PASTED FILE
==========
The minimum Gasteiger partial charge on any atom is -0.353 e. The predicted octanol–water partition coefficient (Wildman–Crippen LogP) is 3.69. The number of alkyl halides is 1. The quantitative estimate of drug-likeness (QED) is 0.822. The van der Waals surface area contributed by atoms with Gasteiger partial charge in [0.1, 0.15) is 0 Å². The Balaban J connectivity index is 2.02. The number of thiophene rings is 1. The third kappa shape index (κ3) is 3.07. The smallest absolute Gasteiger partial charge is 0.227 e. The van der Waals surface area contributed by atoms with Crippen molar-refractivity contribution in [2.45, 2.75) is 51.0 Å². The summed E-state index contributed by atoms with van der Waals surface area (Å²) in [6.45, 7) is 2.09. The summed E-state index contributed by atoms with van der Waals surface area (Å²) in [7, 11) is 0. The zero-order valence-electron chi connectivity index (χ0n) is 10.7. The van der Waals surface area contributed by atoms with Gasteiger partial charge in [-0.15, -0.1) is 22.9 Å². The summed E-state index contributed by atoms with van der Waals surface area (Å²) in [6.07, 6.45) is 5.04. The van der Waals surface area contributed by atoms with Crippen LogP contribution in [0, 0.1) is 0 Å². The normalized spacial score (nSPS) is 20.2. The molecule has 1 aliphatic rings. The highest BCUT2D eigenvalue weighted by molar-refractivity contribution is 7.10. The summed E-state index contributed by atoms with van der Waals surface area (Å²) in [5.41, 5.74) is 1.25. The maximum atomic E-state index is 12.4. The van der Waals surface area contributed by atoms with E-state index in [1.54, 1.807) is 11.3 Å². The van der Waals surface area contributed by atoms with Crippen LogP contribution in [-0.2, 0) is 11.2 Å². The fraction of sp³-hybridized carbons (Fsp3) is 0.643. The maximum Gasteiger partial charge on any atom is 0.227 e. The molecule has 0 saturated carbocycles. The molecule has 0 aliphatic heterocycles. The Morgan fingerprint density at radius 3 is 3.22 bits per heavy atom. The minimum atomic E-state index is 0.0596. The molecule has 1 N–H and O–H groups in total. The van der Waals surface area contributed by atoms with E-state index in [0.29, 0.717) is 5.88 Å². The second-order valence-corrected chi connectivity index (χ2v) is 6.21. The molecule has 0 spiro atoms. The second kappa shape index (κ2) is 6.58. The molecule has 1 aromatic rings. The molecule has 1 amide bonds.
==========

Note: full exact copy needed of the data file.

The minimum Gasteiger partial charge on any atom is -0.353 e. The predicted octanol–water partition coefficient (Wildman–Crippen LogP) is 3.69. The number of alkyl halides is 1. The quantitative estimate of drug-likeness (QED) is 0.822. The van der Waals surface area contributed by atoms with Gasteiger partial charge in [0.1, 0.15) is 0 Å². The Balaban J connectivity index is 2.02. The number of thiophene rings is 1. The third kappa shape index (κ3) is 3.07. The smallest absolute Gasteiger partial charge is 0.227 e. The van der Waals surface area contributed by atoms with Crippen molar-refractivity contribution in [2.45, 2.75) is 51.0 Å². The summed E-state index contributed by atoms with van der Waals surface area (Å²) in [6.45, 7) is 2.09. The summed E-state index contributed by atoms with van der Waals surface area (Å²) in [7, 11) is 0. The zero-order valence-electron chi connectivity index (χ0n) is 10.7. The van der Waals surface area contributed by atoms with Gasteiger partial charge in [-0.15, -0.1) is 22.9 Å². The summed E-state index contributed by atoms with van der Waals surface area (Å²) in [6.07, 6.45) is 5.04. The van der Waals surface area contributed by atoms with Crippen LogP contribution in [0, 0.1) is 0 Å². The normalized spacial score (nSPS) is 20.2. The molecule has 1 aliphatic rings. The highest BCUT2D eigenvalue weighted by molar-refractivity contribution is 7.10. The summed E-state index contributed by atoms with van der Waals surface area (Å²) in [5.41, 5.74) is 1.25. The maximum atomic E-state index is 12.4. The van der Waals surface area contributed by atoms with E-state index in [1.54, 1.807) is 11.3 Å². The van der Waals surface area contributed by atoms with Crippen LogP contribution in [-0.2, 0) is 11.2 Å². The fraction of sp³-hybridized carbons (Fsp3) is 0.643. The maximum Gasteiger partial charge on any atom is 0.227 e. The molecule has 0 saturated carbocycles. The molecule has 0 aliphatic heterocycles. The Morgan fingerprint density at radius 3 is 3.22 bits per heavy atom. The minimum atomic E-state index is 0.0596. The molecule has 1 N–H and O–H groups in total. The van der Waals surface area contributed by atoms with E-state index in [0.29, 0.717) is 5.88 Å². The second-order valence-corrected chi connectivity index (χ2v) is 6.21. The molecule has 0 spiro atoms. The second kappa shape index (κ2) is 6.58. The molecule has 1 aromatic rings. The molecule has 1 amide bonds.